By Anne Fisher
January 3, 2013

FORTUNE — Dear Annie: I am really embarrassed to even be asking this question, but I am in a quandary here and am hoping you (or your readers) can help. A couple of weeks ago, my boss gave me my year-end evaluation and it was a disaster. He explained that, while my work is “fantastic,” I’m not getting a promotion I had been counting on because I am “too emotional” to move up to the next level of management. He was referring specifically to a couple of times when I was under extreme pressure and burst into tears with other people watching.

Making matters worse, when he dropped this bombshell about the promotion on me, I teared up again. Right now, I’m the only female department head at my company, and I really hate reinforcing the old stereotypes about women being “weak” and “emotional,” especially since I am not weak at all. But I have cried in stressful situations all my life. I can’t seem to help it. Is there any way to fix this? —Waterworks

Dear W.: It might help a little to know that you’ve got plenty of company. In researching her new book, It’s Always Personal: Navigating Emotion in the New Workplace, Anne Kreamer teamed up with ad agency JWT to survey a wide range of businesspeople (of both genders) about the role of emotion where they work. Among the many interesting findings: About 25% of the working population overall is made up of people who respond to extreme stress by crying. Among women, it’s 41%.

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“That’s not to say that men don’t cry under pressure. Of course they do,” says Kreamer, who is a former executive vice president and worldwide creative director at Nickolodeon. “But there are physical differences. A man may start to tear up and then blink back his tears. Women have smaller tear ducts, so the tears are more likely to spill out onto their cheeks,” where everyone can see them.

Nor is puddling up now and then necessarily a career killer. Don’t believe it? Google “John Boehner crying.” Nonetheless, and whatever you may think of Boehner’s politics, he’s certainly a success in his field.

Although showing emotion still carries a stigma in many workplaces, as you know only too well, Kreamer’s research led her to believe that may be slowly changing, for three reasons. First, emotions have gained respect in just the past few years as an area of scientific inquiry. “This is really new,” notes Kreamer. “We now understand the neurological and biochemical aspects of emotional responses, and how they affect every area of life, including decision-making.” As a result, she says, “the old model of leaving your emotions at home and being totally logical at work is clearly just unrealistic.”

It’s unrealistic for another reason, too. “Culturally, we’ve changed,” Kreamer points out. “With the 24/7 technology we have now, we have stuff coming at us from all directions all the time, so that work and home are inextricably intertwined.” Turning off or tamping down our emotions when switching our attention back and forth between the two realms is a skill that many have yet to master.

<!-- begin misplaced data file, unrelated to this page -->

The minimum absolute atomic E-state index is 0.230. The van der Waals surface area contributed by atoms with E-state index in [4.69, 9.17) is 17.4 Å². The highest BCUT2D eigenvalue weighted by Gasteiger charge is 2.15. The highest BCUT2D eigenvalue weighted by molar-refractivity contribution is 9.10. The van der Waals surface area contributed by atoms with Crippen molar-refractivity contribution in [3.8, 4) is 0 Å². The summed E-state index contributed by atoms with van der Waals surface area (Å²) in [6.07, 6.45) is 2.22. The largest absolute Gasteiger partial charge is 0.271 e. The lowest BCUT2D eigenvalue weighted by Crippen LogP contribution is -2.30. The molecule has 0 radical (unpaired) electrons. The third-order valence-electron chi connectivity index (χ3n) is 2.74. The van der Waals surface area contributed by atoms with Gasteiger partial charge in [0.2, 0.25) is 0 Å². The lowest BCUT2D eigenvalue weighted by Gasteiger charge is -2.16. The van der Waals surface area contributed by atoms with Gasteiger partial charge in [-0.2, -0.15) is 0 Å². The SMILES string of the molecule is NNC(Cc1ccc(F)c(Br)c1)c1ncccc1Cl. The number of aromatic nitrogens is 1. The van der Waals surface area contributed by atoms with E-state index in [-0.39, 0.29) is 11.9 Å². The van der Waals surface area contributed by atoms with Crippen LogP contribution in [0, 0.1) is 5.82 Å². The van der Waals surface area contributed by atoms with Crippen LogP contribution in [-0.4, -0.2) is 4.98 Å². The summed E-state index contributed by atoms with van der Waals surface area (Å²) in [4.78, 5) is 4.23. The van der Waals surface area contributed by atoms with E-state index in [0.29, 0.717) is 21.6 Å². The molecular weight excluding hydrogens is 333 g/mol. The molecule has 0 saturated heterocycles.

But the third reason why expressions of emotion are increasingly accepted in many workplaces is probably the most compelling. “Allowing emotions to be more out in the open is good for the bottom line,” Kreamer says. Her book cites numerous studies showing, among other things, that a work environment that acknowledges emotion is more conducive to creativity and innovation, and expressing greater empathy and compassion at work leads to lower turnover and less absenteeism.

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But it seems higher-ups at your company have yet to get the memo about all that, so what can you do to control your waterworks? “You need to anticipate the triggers that cause you to cry,” Kreamer suggests. “When you sense one coming, get up and go to the water fountain or the coffeepot or the bathroom. Just getting up and moving around can alter your body chemistry enough to stem the tears.”

She also recommends that you “find a stress reliever you can do regularly — whatever works for you, whether it’s yoga or running or meditation.” Anything that lowers the overall stress level in your life should help you control your reactions to especially tough moments.

At the same time, “take a very analytical look at your list of what triggers your crying,” Kreamer advises. “Analyze what underlies the emotion. What is it that makes you feel overwhelmed? Is it a difficult colleague, a lack of resources, impractical deadlines? There may be something concrete there that you can try to fix.” If there is, let your boss know what it is and make it clear that you’re addressing the problem. (Given his assessment of your performance as “fantastic,” he may even be willing to give you a hand with it.)

Kreamer offers one further comment. “Are you sure you want to get promoted?” she asks. “Maybe that’s what’s stressing you.” In a recent Harvard Business Review blog post, Kreamer made a persuasive case for having a clear idea of what success means to you, and then reaching a realistic decision about whether your current employer can offer it. Maybe if you worked somewhere else, or forged a different career path for yourself, the whole question of how to stop crying at work would be moot. Just a thought.

Talkback: Are you a member of the 25% of the population that cries easily, or do you work with someone who is? What do you do about it? Leave a comment below.

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